Is interest still high for 3-D, or is it again a fading fad?
Have you noticed the abatement in hype surrounding 3-D TV? The question cries out: What has happened to last year's declared “breakthrough technology of the year?” That such a declaration was made at the Consumer Electronics Show is no surprise, for who but consumer electronics manufacturers stand to gain most by hyping 3-D as the latest and greatest living room must have?
In a study by Retrevo, it found the average price premium for a 3-D TV receiver over a standard 47in-50in HDTV receiver, which once stood at just over $900 in July of 2010, had decreased to $400 by July 2011. Despite the narrowing of that price premium, set sales still are lackluster. The study also projected that, by this year's holiday shopping season, price premiums would be down to just $150-$200. So, set manufacturers are hopeful a minimal price premium will attract more consumer interest in 3-D. An emerging new sales strategy now is to promote 3-D as a feature of an HDTV set, much like sets being marketed as Internet-ready.
Perhaps the lack of consumer interest in 3-D TV sets for homes is not a pricing function at all. It just may be that 3-D is again fading. The movie theater environment, where ticket purchasers have essentially committed to spending a couple of captive hours, is the ideal setting for 3-D viewing. But, even here, interest is waning.
With each 3-D fad reincarnation, a new generation of viewers is introduced to it by a Hollywood forever looking to enhance box office receipts. Several years ago, Hollywood created the current 3-D wave as a way to enhance revenue, and, at its peak in 2010, theaters charged as much as a 25-percent premium over standard 2D ticket prices.
Since then, however, despite more than twice as many 3-D releases in 2011 versus 2010, box office admissions through Labor Day weekend were down 5.1 percent, and box office revenue down 4.3 percent compared to the same period in 2010. The ticket price premium today for the 3-D version of a movie is now as little as a dollar. The public's latest fascination with 3-D seems to have peaked in 2009 with “Avatar,” when 3-D ticket sales accounted for a whopping 85 percent of its total gross. In 2011, in the latest release of the successful “Pirates of the Caribbean” franchise, 3-D ticket sales accounted for only 47 percent.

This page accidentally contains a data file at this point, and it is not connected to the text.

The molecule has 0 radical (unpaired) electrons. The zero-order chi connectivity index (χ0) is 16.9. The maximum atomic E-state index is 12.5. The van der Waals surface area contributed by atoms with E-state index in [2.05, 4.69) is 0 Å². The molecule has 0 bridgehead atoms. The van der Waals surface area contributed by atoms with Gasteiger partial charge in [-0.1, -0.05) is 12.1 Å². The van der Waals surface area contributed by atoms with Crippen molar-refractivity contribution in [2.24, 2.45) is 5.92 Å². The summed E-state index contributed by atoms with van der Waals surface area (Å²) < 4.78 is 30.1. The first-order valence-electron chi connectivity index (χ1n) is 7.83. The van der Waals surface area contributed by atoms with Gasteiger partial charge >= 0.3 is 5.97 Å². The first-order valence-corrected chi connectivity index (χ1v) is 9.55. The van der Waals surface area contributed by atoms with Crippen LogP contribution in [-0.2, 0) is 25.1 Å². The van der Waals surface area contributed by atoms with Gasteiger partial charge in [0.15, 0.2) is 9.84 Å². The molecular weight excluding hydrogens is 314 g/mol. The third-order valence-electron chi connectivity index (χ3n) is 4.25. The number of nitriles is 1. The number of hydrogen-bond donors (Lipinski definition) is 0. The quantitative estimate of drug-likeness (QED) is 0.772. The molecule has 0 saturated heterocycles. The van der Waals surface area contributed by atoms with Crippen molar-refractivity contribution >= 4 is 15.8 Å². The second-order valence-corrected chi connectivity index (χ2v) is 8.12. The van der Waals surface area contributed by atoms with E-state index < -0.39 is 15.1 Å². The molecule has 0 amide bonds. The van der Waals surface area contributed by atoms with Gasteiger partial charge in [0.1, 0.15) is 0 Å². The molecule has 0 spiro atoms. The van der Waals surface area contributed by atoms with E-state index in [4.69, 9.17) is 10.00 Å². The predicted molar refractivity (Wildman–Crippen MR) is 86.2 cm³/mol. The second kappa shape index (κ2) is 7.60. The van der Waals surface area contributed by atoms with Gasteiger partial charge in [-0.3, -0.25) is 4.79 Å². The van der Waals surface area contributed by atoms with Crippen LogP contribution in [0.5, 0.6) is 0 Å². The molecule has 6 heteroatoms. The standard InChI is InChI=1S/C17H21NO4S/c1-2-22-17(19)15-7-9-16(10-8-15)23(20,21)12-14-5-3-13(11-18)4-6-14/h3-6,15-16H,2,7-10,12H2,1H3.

On the television side, ESPN 3D launched with great fanfare in June 2010, but appears to be on the verge of dying. It continues to broadcast with virtually no viewership only because it still has ad revenue. Who are the sponsors? If you said consumer electronics manufacturers that are trying to hype 3-D set sales, well done.
In a September interview with the New York Post, TVPredictions.com publisher Philip Swann said he believes 3-D has scared and confused consumers — and is now tanking the entire retail television marketplace. Swann also predicts display manufacturers will give up on advertising on ESPN 3D, at which point it will go dark.
Forward-thinking Mark Cuban, who started up the 24-hour, all HD channel HDNet when there was virtually no HD, put it pretty succinctly when he said, “3-D on TV is a bust.”
Also owner of the Dallas Mavericks, Cuban's insight went deeper.
“On the Mavs' run to an NBA championship,” Cuban said, “despite me always throwing stuff at the 3-D cameras and having fun with them, not a single person mentioned the 3-D broadcast to me.”
The Nielsen Company, in its recent “State of the Media: The Cross Platform Report,” said two-thirds of television households now have HDTV sets. So, with households without HDTVs approaching 40 million, there is still a huge remaining addressable market for HDTV. Clearly, penetration will never be at 100 percent. But, add to that the second set and replacement market for existing HD households, and that defines a market still in the tens of billions of dollars.
So, why is the CE industry trying to sustain life in the gasping canary of Hollywood's 3-D coal mine?
The CE industry should be advertising on your TV station for that multibillion dollar HDTV market. It is an opportunity to be leveraged, while another run at 3-D, consumer-be-damned, we know will come.
Anthony R. Gargano is a consultant and former industry executive.
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